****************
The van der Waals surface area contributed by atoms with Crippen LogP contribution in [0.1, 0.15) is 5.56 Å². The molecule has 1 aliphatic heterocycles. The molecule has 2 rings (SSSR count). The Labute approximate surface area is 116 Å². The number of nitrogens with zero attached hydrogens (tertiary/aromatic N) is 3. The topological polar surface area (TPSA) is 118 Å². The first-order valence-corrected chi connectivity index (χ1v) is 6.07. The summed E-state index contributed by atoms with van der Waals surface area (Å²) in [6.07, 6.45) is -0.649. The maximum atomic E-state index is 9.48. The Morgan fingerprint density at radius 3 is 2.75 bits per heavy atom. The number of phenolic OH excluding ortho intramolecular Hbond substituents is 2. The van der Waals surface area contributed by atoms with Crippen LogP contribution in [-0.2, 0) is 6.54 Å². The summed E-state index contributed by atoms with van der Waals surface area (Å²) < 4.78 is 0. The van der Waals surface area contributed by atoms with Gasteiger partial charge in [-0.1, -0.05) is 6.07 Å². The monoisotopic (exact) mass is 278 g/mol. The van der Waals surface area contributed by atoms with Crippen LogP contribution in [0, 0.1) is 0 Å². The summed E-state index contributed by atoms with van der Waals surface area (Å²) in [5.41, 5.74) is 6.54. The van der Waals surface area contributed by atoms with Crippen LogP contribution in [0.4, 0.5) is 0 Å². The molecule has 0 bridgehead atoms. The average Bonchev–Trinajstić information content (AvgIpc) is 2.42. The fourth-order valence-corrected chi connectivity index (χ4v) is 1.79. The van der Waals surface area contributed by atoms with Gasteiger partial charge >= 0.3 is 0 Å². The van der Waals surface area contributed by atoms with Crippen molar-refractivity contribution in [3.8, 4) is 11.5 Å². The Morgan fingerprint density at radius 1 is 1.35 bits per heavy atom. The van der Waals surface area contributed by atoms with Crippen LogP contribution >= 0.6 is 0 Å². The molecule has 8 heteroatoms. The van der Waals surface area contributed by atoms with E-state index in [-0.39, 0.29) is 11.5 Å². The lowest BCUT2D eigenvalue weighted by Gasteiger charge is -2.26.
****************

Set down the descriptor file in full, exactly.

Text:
The van der Waals surface area contributed by atoms with Crippen LogP contribution in [0.1, 0.15) is 5.56 Å². The molecule has 1 aliphatic heterocycles. The molecule has 2 rings (SSSR count). The Labute approximate surface area is 116 Å². The number of nitrogens with zero attached hydrogens (tertiary/aromatic N) is 3. The topological polar surface area (TPSA) is 118 Å². The first-order valence-corrected chi connectivity index (χ1v) is 6.07. The summed E-state index contributed by atoms with van der Waals surface area (Å²) in [6.07, 6.45) is -0.649. The maximum atomic E-state index is 9.48. The Morgan fingerprint density at radius 3 is 2.75 bits per heavy atom. The number of phenolic OH excluding ortho intramolecular Hbond substituents is 2. The van der Waals surface area contributed by atoms with Crippen LogP contribution in [-0.2, 0) is 6.54 Å². The summed E-state index contributed by atoms with van der Waals surface area (Å²) < 4.78 is 0. The van der Waals surface area contributed by atoms with Gasteiger partial charge in [-0.1, -0.05) is 6.07 Å². The monoisotopic (exact) mass is 278 g/mol. The van der Waals surface area contributed by atoms with Crippen LogP contribution in [0, 0.1) is 0 Å². The summed E-state index contributed by atoms with van der Waals surface area (Å²) in [5.41, 5.74) is 6.54. The van der Waals surface area contributed by atoms with Crippen LogP contribution in [0.4, 0.5) is 0 Å². The molecule has 0 bridgehead atoms. The average Bonchev–Trinajstić information content (AvgIpc) is 2.42. The fourth-order valence-corrected chi connectivity index (χ4v) is 1.79. The van der Waals surface area contributed by atoms with Gasteiger partial charge >= 0.3 is 0 Å². The van der Waals surface area contributed by atoms with Crippen molar-refractivity contribution in [3.8, 4) is 11.5 Å². The Morgan fingerprint density at radius 1 is 1.35 bits per heavy atom. The van der Waals surface area contributed by atoms with Crippen LogP contribution >= 0.6 is 0 Å². The molecule has 8 heteroatoms. The van der Waals surface area contributed by atoms with E-state index in [-0.39, 0.29) is 11.5 Å². The lowest BCUT2D eigenvalue weighted by Gasteiger charge is -2.26.